Last week we had a short picnic at the Pangarinda Arboretum at Wellington East about a half hour drive south of our home here in Murray Bridge, South Australia.
It was a sunny winter’s day and the birds were very active, especially the honeyeaters. I didn’t get much of a chance to take photos of birds because none would sit and pose for me -except for one very cooperative New Holland Honeyeater.
So instead of getting upset with the uncooperative birds, I spent most of my time taking photos of the many plants in flower.
Click on the photo to enlarge the image.
During our visit to the Australian National Botanic Gardens in Canberra in January I was keen to get some photos of the local birds as well as add to my collection of flower and plant photos.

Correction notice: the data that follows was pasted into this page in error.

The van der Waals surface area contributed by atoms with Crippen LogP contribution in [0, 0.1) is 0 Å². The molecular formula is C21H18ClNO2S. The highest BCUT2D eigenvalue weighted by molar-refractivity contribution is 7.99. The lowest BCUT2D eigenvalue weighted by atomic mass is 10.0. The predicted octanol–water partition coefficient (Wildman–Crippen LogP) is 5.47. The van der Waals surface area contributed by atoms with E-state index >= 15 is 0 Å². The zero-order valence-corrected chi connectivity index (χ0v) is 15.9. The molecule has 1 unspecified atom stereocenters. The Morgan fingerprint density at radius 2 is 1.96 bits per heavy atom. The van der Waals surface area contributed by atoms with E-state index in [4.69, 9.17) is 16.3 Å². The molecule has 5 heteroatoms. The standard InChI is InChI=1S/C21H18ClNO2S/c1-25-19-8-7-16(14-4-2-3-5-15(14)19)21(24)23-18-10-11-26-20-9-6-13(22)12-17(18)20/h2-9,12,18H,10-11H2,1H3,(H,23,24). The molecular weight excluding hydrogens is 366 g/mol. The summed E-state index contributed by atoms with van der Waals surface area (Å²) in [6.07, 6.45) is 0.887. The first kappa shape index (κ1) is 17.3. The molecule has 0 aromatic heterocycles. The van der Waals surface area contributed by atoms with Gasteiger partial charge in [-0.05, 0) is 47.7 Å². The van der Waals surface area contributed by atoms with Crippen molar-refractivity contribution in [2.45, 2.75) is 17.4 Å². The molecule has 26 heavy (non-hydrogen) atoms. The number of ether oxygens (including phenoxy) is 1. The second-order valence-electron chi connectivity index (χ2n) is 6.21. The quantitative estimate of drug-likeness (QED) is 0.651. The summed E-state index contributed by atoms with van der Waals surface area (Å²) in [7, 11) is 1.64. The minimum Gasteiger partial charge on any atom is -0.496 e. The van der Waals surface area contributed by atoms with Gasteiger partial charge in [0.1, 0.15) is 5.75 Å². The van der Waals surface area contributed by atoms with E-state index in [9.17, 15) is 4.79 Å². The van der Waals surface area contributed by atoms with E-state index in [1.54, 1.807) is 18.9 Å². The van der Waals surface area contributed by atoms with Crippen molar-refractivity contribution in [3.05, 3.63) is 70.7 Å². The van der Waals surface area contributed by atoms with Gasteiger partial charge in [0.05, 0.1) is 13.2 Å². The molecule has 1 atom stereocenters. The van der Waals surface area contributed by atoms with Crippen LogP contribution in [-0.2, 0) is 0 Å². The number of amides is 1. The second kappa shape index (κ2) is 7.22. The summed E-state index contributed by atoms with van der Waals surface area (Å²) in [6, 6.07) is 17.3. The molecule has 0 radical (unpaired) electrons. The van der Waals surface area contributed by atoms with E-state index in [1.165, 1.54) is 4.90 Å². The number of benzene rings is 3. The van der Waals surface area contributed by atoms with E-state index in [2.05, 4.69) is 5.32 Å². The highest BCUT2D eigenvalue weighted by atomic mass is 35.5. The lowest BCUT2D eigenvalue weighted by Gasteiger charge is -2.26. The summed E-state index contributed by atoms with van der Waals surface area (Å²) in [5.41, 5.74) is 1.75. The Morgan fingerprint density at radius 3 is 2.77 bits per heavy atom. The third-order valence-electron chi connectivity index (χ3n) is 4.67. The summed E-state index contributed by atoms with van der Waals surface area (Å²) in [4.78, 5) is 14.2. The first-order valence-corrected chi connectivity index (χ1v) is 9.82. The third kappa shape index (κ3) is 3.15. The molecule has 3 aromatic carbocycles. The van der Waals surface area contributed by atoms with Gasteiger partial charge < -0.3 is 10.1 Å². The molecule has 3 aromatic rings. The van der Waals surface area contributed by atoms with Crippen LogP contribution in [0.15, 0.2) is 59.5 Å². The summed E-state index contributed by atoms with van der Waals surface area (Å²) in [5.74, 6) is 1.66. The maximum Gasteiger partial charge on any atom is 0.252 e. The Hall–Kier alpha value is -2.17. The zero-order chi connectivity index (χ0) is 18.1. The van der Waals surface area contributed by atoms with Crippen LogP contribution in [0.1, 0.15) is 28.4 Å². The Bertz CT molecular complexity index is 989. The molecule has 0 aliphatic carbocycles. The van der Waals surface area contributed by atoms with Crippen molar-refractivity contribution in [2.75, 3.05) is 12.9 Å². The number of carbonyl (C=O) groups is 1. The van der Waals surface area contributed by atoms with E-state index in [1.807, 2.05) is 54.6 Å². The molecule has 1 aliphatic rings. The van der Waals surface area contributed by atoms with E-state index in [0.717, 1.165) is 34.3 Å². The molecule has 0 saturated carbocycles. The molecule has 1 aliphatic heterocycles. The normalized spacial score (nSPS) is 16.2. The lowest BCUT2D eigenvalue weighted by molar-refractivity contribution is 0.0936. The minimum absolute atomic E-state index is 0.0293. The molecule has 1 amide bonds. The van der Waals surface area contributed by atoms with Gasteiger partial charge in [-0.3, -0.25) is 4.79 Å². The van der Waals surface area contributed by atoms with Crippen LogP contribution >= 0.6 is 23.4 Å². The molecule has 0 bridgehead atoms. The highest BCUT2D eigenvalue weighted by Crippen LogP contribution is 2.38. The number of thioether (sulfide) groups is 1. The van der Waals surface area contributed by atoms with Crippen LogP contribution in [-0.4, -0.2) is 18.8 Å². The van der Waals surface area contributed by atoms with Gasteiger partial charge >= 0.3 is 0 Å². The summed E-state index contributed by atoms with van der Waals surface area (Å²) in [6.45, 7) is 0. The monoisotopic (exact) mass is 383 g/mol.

On my last visit some fifteen months previously I had seen and photographed a male Gang-gang Cockatoo. This is one delightful species that I’ve only seen on a handful of occasions previously. On this new visit I was on the lookout for them. I had heard several calling as I left the car park.
I was wandering through the northern part of the gardens looking out for birds and flowers to photograph. I was suddenly aware of a carpet of Acacia seed pods and leaves on the path at my feet. Looking up, I saw a female Gang-gang Cockatoo busily eating seeds no more than two metres above my head. She wouldn’t move in order to pose for me in the open; she must have been hungry.
Further reading: Gang-gang Cockatoo